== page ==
Editor's note: Mr. Ford lists the footnotes beginning with # 1 on each page. They are listed consecutively in this essay. - jrd
Samuel H. Ford, 1903
IN the organization of a church it is required, among the Baptists, that "the persons being first orderly, according to the command of Christ, give up themselves to the Lord and to one another."1
What, then, is it to be orderly baptized?
"In 1791, a case was brought before the Ketocton Association which produced considerable agitation. Jas. Hutchinson, who was born in New Jersey, but raised in Loudoun County, Virginia, had gone to Georgia, and there first became a Methodist, and then a Baptist preacher. Previous to his joining the Baptists, he had been baptized by a Methodist. When he offered to join the Baptists of Georgia, it was made a question whether his baptism, being performed by an unbaptized person, was valid? The Georgia Baptists decided that it was valid. In the year above mentioned, Mr. Hutchinson came to Virginia to see his relatives in Loudoun County. While he was there, his preaching became effectual to the conversion of many.
1 "Philadelphia Confession," p. 78.
Mr. Hutchinson baptized them. These things stirred up the question in the Ketocton Association, whether the baptism of Hutchinson and his disciples was valid? The decision here was just the reverse of the decision in Georgia. They determined not to receive either him or those baptized by him, unless they would submit to be re-baptized. After some time they consented, and the ordinance was re-administered."2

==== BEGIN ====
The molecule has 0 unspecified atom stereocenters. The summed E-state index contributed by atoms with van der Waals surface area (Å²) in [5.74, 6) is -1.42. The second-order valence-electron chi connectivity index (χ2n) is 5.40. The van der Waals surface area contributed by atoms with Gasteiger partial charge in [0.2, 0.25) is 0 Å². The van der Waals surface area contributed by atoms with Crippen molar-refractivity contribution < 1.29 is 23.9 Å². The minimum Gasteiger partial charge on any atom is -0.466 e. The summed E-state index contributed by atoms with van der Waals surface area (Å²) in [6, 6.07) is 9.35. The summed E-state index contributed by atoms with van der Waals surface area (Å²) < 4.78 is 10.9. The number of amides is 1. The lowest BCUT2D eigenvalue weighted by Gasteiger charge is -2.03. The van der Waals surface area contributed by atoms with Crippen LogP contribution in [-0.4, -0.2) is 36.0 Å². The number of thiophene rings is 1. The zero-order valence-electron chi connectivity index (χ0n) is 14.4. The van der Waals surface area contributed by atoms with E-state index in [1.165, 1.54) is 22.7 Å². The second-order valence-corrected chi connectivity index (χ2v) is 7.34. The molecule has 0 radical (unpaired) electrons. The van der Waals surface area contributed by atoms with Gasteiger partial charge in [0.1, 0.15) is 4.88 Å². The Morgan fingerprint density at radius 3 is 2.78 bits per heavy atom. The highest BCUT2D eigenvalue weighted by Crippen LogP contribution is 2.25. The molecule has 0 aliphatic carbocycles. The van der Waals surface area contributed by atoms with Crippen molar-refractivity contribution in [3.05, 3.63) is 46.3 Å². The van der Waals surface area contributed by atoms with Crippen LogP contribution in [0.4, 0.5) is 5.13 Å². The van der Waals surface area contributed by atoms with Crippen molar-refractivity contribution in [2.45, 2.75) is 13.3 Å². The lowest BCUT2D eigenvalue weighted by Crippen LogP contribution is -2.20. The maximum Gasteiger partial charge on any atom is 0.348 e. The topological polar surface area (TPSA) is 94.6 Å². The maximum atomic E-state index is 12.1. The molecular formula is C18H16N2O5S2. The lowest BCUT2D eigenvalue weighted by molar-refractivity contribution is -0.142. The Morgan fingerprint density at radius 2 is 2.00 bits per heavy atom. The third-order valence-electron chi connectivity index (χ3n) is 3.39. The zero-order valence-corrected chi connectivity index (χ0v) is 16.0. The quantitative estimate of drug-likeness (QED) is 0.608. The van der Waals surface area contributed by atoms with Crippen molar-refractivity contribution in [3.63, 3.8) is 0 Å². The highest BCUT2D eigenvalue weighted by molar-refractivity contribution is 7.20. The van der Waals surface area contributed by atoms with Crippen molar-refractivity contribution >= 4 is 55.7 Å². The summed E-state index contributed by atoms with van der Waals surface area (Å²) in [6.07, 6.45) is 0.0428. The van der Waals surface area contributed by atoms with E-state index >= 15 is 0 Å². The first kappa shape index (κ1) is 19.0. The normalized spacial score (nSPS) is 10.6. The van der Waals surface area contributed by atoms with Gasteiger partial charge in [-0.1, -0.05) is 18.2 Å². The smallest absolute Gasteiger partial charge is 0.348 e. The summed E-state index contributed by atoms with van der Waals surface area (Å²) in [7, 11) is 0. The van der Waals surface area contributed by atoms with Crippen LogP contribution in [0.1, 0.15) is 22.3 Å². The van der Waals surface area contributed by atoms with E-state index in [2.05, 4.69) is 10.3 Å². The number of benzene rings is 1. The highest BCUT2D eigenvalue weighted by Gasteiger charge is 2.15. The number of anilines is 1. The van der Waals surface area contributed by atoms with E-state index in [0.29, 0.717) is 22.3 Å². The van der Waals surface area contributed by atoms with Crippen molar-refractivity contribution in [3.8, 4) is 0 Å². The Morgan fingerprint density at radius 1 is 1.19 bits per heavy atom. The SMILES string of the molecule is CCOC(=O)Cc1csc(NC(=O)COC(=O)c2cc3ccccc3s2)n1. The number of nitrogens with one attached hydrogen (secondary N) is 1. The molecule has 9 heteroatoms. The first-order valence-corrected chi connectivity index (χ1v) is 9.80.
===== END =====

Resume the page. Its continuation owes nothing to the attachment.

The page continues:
In 1787, the First Church of New York sent to the Philadelphia Association the following query:
"Whether a person, applying, to one of our churches for admission as a member, and satisfies the church that he has been previously baptized by immersion, on a profession of faith in Christ, but at the same time confesses the person who administered the ordinance was, at the time, neither ordained to the work of the ministry, nor baptized himself by immersion, but only chosen and called by a religious society to officiate as their teacher or minister, should be received?"3
This was laid over to the next Association, and answered as follows:
"In answer to a query from the First Church in New York, of last year, held over to this time, respecting the validity of baptism by a person who had never been baptized himjself, nor yet ordained,----------------------------------------------------
2 Semple's "History of Virginia Baptists," p. 302.
3 See "Minutes of Philadelphia Associaiton," p. 229.
we reply, that we deem such baptism null and void:
"First. Because a person that has not been baptized must be disqualified to administer baptism to others, and especially if he be also unordained.
"Second. Because to admit such baptism as valid, would make void the ordinances of Christ, throw contempt on his authority, and tend to confusion; for if baptism be not necessary for an administrator of it, neither can it be for church communion, which is an inferior act; and if such baptism be valid, then ordination is unnecessary, contrary to Acts 14:23; I Timothy 4:14; I Peter 1:5, and our Confession of Faith, Chapter 27.